Starboy isn't a quiet affair, but neither is it actually that good.
Following the success of 2015’s Beauty Behind The Madness – which spawned three massive singles in ‘Can’t Feel My Face,’ ‘In The Night,’ and ‘The Hills,’ Abel Makkonen Tesfaye, aka The Weeknd, returned to the scene last week with empty vessel Starboy. At 68 minutes, this 18-track LP is bloated in the extreme, with little payoff for all the build-up.
Compromise seems to be the headline for Starboy. Gone is the vision and drive Tesfaye previously showed, replaced by a collection of tracks that seem very much designed by committee. This isn’t a concept album, but the titular character is woven throughout its tapestry. It’s pointless attempting to work out what Tesfaye is trying to say with this body of work, as they’re so much confusion and halfway housery that he ends up saying nothing at all.
It’s hard to believe the opening track is The Weeknd’s biggest UK hit to date, peaking at number two and having spent its entire 10 weeks on the charts inside the top ten. ‘Starboy‘ is by no means a radical departure from the likes of ‘Can’t Feel My Face,’ but Daft Punk’s reliably pop-friendly off-kilter influences may well temporarily convince listeners otherwise. Production quality is one of the most variable factors on this album, which only makes it clearer how accomplished the French duo are. From ‘Party Monster’ and ‘Rockin” to ‘Ordinary Life’ and ‘Nothing Without You,’ Starboy is littered with dreary filler tracks. Perhaps the worst offender, however, is first-third yawnfest ‘Reminder’ – devoid of any kind of passion whatsoever and mind-numbingly formulaic, this is probably the most singularly pointless inclusion on the whole record, which is saying something.
On a happier note, there are occasional rousing moments. Thrillingly driving and frenetic, ‘False Alarm’ is an early highlight, while ‘A Lonely Night’ makes an excellent accompaniment to the staccato ‘Love To Lay,’ even if it is resolutely B-side material. In fact, ‘A Lonely Night’ and ‘Secrets’ are the only distinctly average tracks on Starboy, with the latter fusing the best of Beauty Behind The Madness‘ R&B stylings with the lyrical banality of the tracks that surround it.
The greatest success of Starboy is its finale ‘I Feel It Coming,’ another Daft Punk-heavy entry. Bookending the album with its two most grandstanding pieces is a shrewd move, leaving a stronger impression than is perhaps deserved. ‘I Feel It Coming’ is so far detached from the remainder of Starboy that it may as well be a Daft Punk track featuring The Weeknd’s vocals and it’s all the better for it. It’s a toss-up between this and ‘False Alarm’ for the title of the album’s strongest instalment, but no others come close. Lush production helps the closer to transcend the drabness pervading the rest of the album to culminate in something very special, and probably the strongest track XO, Tesfaye’s own label, has released so far.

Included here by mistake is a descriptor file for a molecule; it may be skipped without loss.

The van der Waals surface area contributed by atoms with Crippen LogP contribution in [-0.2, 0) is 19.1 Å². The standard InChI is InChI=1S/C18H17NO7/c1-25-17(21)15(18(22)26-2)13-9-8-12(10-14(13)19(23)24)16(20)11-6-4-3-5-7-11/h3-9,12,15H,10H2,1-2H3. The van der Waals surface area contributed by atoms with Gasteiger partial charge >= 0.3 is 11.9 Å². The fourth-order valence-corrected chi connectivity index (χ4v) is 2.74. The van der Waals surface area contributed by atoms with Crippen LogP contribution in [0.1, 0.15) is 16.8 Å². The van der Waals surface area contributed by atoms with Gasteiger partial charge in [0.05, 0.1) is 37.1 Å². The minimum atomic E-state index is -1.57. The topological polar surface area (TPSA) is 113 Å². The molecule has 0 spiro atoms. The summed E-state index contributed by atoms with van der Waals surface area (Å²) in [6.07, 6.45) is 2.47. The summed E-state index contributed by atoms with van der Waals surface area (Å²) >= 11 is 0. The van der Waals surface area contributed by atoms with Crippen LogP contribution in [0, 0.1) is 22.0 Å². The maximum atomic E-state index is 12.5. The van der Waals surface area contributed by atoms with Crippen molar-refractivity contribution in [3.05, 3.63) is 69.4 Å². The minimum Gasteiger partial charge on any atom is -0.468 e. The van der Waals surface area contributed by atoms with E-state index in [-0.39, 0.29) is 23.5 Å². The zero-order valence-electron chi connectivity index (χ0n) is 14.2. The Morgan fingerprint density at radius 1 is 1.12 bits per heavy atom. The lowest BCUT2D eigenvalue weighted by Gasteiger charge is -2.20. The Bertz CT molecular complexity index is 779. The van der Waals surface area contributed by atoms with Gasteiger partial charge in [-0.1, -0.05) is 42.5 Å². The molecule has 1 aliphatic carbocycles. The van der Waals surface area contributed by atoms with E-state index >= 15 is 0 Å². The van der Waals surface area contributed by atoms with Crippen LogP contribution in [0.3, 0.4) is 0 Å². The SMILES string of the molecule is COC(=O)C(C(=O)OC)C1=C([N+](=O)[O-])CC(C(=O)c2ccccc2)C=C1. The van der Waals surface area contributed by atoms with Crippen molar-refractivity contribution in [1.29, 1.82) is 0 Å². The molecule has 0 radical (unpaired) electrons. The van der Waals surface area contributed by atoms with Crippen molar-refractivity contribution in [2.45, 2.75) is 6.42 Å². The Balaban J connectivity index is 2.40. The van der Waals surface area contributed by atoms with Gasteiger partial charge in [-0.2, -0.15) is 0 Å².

Just proving the inverse relationship between an album’s number of collaborators and its number of listenable tracks, Starboy seems to have been produced by every man and his dog – I assume my invite was lost in the post. Prominent names featuring in the credits include Lana Del Rey, who lends her vocals as the Stargirl, adding to that thing The Weeknd tried to get going last year when he said that she’s always the girl in his songs and he’s the boy in hers or something. Also showing up are Future, recycling his own 2016 Weeknd collaboration ‘Low Life’ into two ‘new’ ‘songs,’ Labrinth, Kendrick Lamar, and someone who goes by the name of Cashmere Cat who you probably won’t have heard of. This Norwegian producer has added his expertise to tracks as diverse as Charli XCX’s ‘Break The Rules,’ Tory Lanez’s ‘Luv,’ and Kanye West’s ‘Wolves,’ and here lends his talents to four of the dullest tracks: ‘True Colors,’ ‘Attention,’ ‘All I Know,’ and ‘Die For You.’ Putting it frankly, it’s not the most encouraging bunch and it’s telling that Ali Payami and Mano, two producers who helped craft some of The Weeknd’s biggest hits of 2015, only contribute to a handful of tracks between them.
All in all, Starboy is a very conflicted body of work, doing little that is completely remarkable and plodding for two-thirds of its running time. With 18 tracks in its arsenal, that’s not the most encouraging statistic. What this era is about seems as much of a mystery to its creators as its audience. In 2016, releasing insubstantial music isn’t necessarily career-ending (see also: The Chainsmokers) but, largely, The Weeknd’s latest doesn’t even make decent background music.
The one saving grace is the beautiful visual side to the album, particularly the ‘False Alarm’ video, but you don’t even need to scratch the surface of Starboy to see how thinly-spread it is. Lyrics as crass as those opening ‘Ordinary Life’ are part and parcel of The Weeknd’s package, but the general aftertaste of this record is of watering down, with previous anonymity replaced by facelessness. It’s not inconceivable that most of these tracks could appear on fellow Canadian twenty-something Justin Bieber’s next album these days, which shows how far things have come. Inevitably Starboy will mean something to someone, but at the moment that someone doesn’t appear to be The Weeknd.
Starboy is out now via Republic Records